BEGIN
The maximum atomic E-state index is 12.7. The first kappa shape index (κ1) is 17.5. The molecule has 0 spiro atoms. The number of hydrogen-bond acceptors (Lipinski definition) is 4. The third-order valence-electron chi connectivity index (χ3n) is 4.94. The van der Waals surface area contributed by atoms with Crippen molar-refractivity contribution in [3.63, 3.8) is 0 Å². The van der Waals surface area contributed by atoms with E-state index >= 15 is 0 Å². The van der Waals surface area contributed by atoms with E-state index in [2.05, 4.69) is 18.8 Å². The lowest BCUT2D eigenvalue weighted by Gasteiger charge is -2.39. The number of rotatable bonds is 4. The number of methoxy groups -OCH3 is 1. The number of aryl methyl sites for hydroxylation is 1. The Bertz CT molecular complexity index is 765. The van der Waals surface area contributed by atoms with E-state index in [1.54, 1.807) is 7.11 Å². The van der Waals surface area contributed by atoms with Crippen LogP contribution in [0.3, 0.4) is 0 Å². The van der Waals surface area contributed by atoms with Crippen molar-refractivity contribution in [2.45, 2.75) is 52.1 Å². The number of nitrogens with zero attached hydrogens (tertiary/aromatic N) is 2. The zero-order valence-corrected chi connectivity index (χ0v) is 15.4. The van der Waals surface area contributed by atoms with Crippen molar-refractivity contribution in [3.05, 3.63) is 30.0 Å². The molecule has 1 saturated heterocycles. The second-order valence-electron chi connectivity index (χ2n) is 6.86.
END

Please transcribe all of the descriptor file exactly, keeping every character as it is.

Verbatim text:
The maximum atomic E-state index is 12.7. The first kappa shape index (κ1) is 17.5. The molecule has 0 spiro atoms. The number of hydrogen-bond acceptors (Lipinski definition) is 4. The third-order valence-electron chi connectivity index (χ3n) is 4.94. The van der Waals surface area contributed by atoms with Crippen molar-refractivity contribution in [3.63, 3.8) is 0 Å². The van der Waals surface area contributed by atoms with E-state index >= 15 is 0 Å². The van der Waals surface area contributed by atoms with E-state index in [2.05, 4.69) is 18.8 Å². The lowest BCUT2D eigenvalue weighted by Gasteiger charge is -2.39. The number of rotatable bonds is 4. The number of methoxy groups -OCH3 is 1. The number of aryl methyl sites for hydroxylation is 1. The Bertz CT molecular complexity index is 765. The van der Waals surface area contributed by atoms with E-state index in [1.54, 1.807) is 7.11 Å². The van der Waals surface area contributed by atoms with Crippen LogP contribution in [0.3, 0.4) is 0 Å². The van der Waals surface area contributed by atoms with Crippen molar-refractivity contribution in [2.45, 2.75) is 52.1 Å². The number of nitrogens with zero attached hydrogens (tertiary/aromatic N) is 2. The zero-order valence-corrected chi connectivity index (χ0v) is 15.4. The van der Waals surface area contributed by atoms with Crippen molar-refractivity contribution in [3.05, 3.63) is 30.0 Å². The molecule has 1 saturated heterocycles. The second-order valence-electron chi connectivity index (χ2n) is 6.86.